PERE UBU: Bring Me the Head of Ubu Roi: CD

Nov 30, 2010

There are parallels between Pere Ubu and The Fall that simply don’t exist between any other two groups of the post-punk era: Both “bands” have been around for more than three decades; Pere Ubu and The Fall have one sole constant member (David Thomas in the case of the former, Mark E. Smith in the latter); both “front men” have really transcended basic rock music, branching out into scoring plays and writing lyrics that owe greater debt to the novels of Philip K. Dick and Dashiell Hammett than to the pop songs of Chuck Berry. And in this recent outing, David Thomas has paid tribute to someone he’s looked up to for quite some time: French playwright Alfred Jarry. Thomas has called this album a radio play—a throwback to the pre-television era when radio was the main source of mass communication and entertainment in the home (think of Welles’ rendition of War of the Worlds)—and it’s certainly apt. What Thomas and Pere Ubu have done is set Jarry’s seminal play Ubu Roi to music and the results are astonishing. Lyrically, Thomas was dealing with one of the most important works of the avant garde. Jarry’s influence can’t be overestimated: dada, Surrealism, Situationist texts, punk—they’ve all been influenced by Jarry—Greil Marcus has written at length about these obvious connections. Of course, this production could’ve fallen straight on its face had Pere Ubu not interpreted and arranged the music to Jarry’s play so well. Vocally, Thomas is his usual, caustic self, sounding like Beefheart’s lost son. The complexity of Pere Ubu’s music on Bring Me the Head of Ubu Roi is acute—odd time signatures, incredible dynamics, and guitar playing (at times) reminiscent of its Dub Housing years. Simply incredible. It’s interesting to note that this album will likely alienate Pere Ubu fans simply looking for more material in the vein of the group’s late ‘70s work. There really isn’t much of an audience for this record. And the amount of effort put into it is astonishing. In the words of Alfred Jarry: “Shit.”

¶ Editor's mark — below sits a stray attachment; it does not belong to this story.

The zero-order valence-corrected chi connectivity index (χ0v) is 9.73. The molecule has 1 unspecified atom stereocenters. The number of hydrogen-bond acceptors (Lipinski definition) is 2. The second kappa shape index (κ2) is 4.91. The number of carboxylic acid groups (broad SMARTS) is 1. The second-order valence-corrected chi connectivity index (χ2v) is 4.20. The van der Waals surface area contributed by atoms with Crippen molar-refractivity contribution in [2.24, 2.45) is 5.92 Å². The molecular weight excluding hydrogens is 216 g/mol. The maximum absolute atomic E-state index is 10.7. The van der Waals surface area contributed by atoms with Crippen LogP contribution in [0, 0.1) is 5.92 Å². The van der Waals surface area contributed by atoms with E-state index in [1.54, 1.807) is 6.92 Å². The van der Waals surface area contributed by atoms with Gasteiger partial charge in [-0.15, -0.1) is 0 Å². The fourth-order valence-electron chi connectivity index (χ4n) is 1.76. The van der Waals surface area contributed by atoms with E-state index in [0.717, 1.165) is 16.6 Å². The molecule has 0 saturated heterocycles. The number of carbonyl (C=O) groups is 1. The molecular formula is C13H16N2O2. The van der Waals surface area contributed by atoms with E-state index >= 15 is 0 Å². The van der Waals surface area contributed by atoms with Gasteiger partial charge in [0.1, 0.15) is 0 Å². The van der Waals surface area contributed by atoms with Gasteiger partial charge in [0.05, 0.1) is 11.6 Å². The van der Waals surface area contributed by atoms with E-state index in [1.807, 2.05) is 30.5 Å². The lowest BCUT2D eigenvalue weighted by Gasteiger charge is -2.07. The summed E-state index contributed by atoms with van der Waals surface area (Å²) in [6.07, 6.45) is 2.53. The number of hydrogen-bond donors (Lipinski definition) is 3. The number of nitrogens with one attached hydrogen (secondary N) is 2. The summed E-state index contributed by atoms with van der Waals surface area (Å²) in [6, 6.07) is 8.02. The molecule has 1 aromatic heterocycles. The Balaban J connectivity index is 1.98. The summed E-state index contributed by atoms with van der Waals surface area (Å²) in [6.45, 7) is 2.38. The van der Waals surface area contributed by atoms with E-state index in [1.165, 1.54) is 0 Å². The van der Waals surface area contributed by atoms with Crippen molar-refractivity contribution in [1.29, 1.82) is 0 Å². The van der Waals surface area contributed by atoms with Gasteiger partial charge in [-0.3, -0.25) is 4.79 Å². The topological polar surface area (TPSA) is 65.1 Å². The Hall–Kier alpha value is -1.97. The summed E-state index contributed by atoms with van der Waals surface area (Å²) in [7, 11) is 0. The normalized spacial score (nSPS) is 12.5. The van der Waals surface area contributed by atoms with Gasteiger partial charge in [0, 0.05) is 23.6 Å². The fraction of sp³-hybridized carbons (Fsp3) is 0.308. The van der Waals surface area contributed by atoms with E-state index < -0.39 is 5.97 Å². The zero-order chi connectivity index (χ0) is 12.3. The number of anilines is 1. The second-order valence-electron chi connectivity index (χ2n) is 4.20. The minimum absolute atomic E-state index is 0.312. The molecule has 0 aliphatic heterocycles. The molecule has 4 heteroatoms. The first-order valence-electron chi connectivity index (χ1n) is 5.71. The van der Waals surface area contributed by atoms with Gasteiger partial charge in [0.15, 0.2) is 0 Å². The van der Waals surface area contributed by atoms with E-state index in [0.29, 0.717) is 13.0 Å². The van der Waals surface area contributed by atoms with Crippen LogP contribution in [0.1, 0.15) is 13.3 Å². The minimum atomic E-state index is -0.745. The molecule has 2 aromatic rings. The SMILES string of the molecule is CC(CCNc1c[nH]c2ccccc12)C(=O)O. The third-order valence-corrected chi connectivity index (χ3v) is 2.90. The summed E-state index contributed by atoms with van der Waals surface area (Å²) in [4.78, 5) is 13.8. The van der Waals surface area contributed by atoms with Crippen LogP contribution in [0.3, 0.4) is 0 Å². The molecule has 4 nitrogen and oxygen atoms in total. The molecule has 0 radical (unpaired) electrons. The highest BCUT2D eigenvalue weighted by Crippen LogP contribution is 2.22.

–ryan (Ubu Projex,

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